Grosby is on particularly sound ground in calling attention to the formalist version of the rule of law as especially important in mitigating rent-seeking behavior. This is a point that I have discussed at length elsewhere), but let me summarize with two points.
First, rent-seeking and cronyism depend on the necessary condition of violating the generality norm of the rule of law. Special interests can only open the special interest spigot if politicians are permitted to draw arbitrary distinctions among otherwise similarly situated individuals.
Second, rent-seeking is particularly pernicious where law violates the norm of certainty: when law is in a state of constant flux, well-organized interest groups can exploit this turmoil to try to rearrange property rights and strike political bargains. Ordinary citizens, by contrast, will find it impossible to monitor the government closely enough to prevent interest groups from using each iteration of legal change to gain an advantage.
As written in Federalist 62 regarding the inconstancy of law:
Another effect of public instability is the unreasonable advantage it gives to the sagacious, the enterprising, and the moneyed few over the industrious and uniformed mass of the people. Every new regulation concerning commerce or revenue, or in any way affecting the value of the different species of property, presents a new harvest to those who watch the change, and can trace its consequences; a harvest, reared not by themselves, but by the toils and cares of the great body of their fellow-citizens. This is a state of things in which it may be said with some truth that laws are made for the few, not for the many.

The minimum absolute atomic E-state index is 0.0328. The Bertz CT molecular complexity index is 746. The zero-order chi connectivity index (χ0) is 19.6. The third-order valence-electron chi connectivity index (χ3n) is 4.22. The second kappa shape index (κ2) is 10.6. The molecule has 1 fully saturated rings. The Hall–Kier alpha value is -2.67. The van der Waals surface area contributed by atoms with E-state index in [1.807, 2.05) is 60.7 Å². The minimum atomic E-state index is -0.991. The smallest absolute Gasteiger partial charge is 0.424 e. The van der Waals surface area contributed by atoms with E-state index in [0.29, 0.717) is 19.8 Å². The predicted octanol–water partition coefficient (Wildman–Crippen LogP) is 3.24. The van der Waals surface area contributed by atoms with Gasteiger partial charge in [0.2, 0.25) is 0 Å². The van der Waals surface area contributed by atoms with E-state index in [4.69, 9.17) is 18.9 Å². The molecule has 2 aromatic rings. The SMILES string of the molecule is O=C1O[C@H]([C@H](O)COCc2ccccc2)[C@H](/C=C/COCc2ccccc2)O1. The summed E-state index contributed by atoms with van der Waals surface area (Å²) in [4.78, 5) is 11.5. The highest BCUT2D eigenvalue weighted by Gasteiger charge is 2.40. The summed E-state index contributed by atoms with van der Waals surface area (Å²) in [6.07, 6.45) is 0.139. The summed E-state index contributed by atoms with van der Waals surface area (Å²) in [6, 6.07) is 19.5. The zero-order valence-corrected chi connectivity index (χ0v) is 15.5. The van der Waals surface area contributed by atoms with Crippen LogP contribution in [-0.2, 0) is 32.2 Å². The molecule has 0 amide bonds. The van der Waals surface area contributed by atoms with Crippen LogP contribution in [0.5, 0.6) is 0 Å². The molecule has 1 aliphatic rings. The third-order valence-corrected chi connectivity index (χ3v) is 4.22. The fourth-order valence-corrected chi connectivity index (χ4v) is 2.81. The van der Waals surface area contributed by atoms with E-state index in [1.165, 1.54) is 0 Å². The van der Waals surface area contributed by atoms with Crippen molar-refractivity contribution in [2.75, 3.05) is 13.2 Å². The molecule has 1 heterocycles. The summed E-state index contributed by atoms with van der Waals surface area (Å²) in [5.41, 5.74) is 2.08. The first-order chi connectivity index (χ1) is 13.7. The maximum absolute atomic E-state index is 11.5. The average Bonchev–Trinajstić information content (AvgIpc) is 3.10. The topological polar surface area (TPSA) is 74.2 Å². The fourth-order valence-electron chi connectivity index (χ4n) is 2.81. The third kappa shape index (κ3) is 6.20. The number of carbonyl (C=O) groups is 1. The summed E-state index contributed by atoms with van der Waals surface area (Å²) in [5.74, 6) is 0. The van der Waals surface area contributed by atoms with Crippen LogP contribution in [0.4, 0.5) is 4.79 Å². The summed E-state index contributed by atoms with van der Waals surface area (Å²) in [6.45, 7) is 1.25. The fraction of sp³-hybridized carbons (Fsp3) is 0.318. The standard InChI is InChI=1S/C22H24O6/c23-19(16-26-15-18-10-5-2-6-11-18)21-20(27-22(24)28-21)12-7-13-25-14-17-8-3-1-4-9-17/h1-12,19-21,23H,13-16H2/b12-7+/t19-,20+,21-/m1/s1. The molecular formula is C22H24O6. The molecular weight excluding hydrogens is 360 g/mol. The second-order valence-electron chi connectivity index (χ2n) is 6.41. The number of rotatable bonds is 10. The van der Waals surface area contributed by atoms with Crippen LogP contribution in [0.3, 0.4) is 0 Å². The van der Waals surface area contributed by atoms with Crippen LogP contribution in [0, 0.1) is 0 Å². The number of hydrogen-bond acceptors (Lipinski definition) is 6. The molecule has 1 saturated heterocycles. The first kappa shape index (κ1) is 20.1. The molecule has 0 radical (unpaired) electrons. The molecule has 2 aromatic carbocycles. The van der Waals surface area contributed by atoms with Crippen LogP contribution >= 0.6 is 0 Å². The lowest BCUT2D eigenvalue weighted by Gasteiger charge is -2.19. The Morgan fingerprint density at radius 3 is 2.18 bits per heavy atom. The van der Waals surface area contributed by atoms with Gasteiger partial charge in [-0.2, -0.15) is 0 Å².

To be sure, there is a sense in which Hayek’s comments can be understood to focus primarily on the formalistic requirements of the rule of law and indeed Hayek himself often seemed to default to this formalistic sense of the term when he would summarily refer to the essential elements of the rule of law. But closer examination of Hayek’s words and the essential attributes of the rule of law show this reading to be incomplete.
Read in its full context, it is evident that Hayek is not extolling formalism as an end itself. Instead, Hayek identifies the rule of law’s compound nature: It provides rules that limit the government and constrain it to regularized and lawful use of its powers, but it also enables the individual, as he says in The Road to Serfdom (1944), “to plan one’s individual affairs on the basis of this knowledge.” Thus, the value of the rule of law is not merely to submit government to the constraints of publicly announced and prospective rules, but to do so in order to enable individuals to plan their individual affairs on the basis of that knowledge.
Hayek’s emphasis on the rule of law’s advantages for the individual suggests that at a minimum there must be some core purpose or substance to the rule of law—those rules are compatible with the rule of law that promote interpersonal coordination. Rules that fail to promote coordination and the dovetailing of individual plans, on the other hand, are inconsistent with the rule of law, regardless of whether they hold the formal characteristics of the rule of law. The obligation of the government to abide by rules prospectively announced and regularly applied is a necessary but not sufficient condition for the rule of law to prevail in society.